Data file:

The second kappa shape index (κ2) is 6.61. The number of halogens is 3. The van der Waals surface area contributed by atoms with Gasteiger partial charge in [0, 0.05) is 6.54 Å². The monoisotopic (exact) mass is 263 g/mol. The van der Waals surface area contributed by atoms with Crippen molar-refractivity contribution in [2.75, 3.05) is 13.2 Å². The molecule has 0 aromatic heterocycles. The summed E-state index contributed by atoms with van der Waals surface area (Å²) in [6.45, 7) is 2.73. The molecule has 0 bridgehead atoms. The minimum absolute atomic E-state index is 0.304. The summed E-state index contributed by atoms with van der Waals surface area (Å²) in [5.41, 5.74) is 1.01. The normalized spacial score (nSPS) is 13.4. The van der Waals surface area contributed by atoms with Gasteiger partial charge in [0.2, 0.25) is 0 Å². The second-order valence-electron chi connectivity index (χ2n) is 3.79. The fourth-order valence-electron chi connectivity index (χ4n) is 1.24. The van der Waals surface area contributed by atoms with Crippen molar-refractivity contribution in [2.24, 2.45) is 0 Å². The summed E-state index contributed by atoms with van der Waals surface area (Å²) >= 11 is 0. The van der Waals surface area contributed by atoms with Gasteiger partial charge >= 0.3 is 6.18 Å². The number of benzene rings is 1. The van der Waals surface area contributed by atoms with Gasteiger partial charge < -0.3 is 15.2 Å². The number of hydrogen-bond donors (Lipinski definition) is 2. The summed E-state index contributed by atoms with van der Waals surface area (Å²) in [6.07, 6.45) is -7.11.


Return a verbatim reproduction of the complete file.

The second kappa shape index (κ2) is 6.61. The number of halogens is 3. The van der Waals surface area contributed by atoms with Gasteiger partial charge in [0, 0.05) is 6.54 Å². The monoisotopic (exact) mass is 263 g/mol. The van der Waals surface area contributed by atoms with Crippen molar-refractivity contribution in [2.75, 3.05) is 13.2 Å². The molecule has 0 aromatic heterocycles. The summed E-state index contributed by atoms with van der Waals surface area (Å²) in [6.45, 7) is 2.73. The molecule has 0 bridgehead atoms. The minimum absolute atomic E-state index is 0.304. The summed E-state index contributed by atoms with van der Waals surface area (Å²) in [5.41, 5.74) is 1.01. The normalized spacial score (nSPS) is 13.4. The van der Waals surface area contributed by atoms with Gasteiger partial charge in [0.2, 0.25) is 0 Å². The second-order valence-electron chi connectivity index (χ2n) is 3.79. The fourth-order valence-electron chi connectivity index (χ4n) is 1.24. The van der Waals surface area contributed by atoms with Crippen molar-refractivity contribution in [2.24, 2.45) is 0 Å². The summed E-state index contributed by atoms with van der Waals surface area (Å²) >= 11 is 0. The van der Waals surface area contributed by atoms with Gasteiger partial charge >= 0.3 is 6.18 Å². The number of benzene rings is 1. The van der Waals surface area contributed by atoms with Gasteiger partial charge < -0.3 is 15.2 Å². The number of hydrogen-bond donors (Lipinski definition) is 2. The summed E-state index contributed by atoms with van der Waals surface area (Å²) in [6.07, 6.45) is -7.11.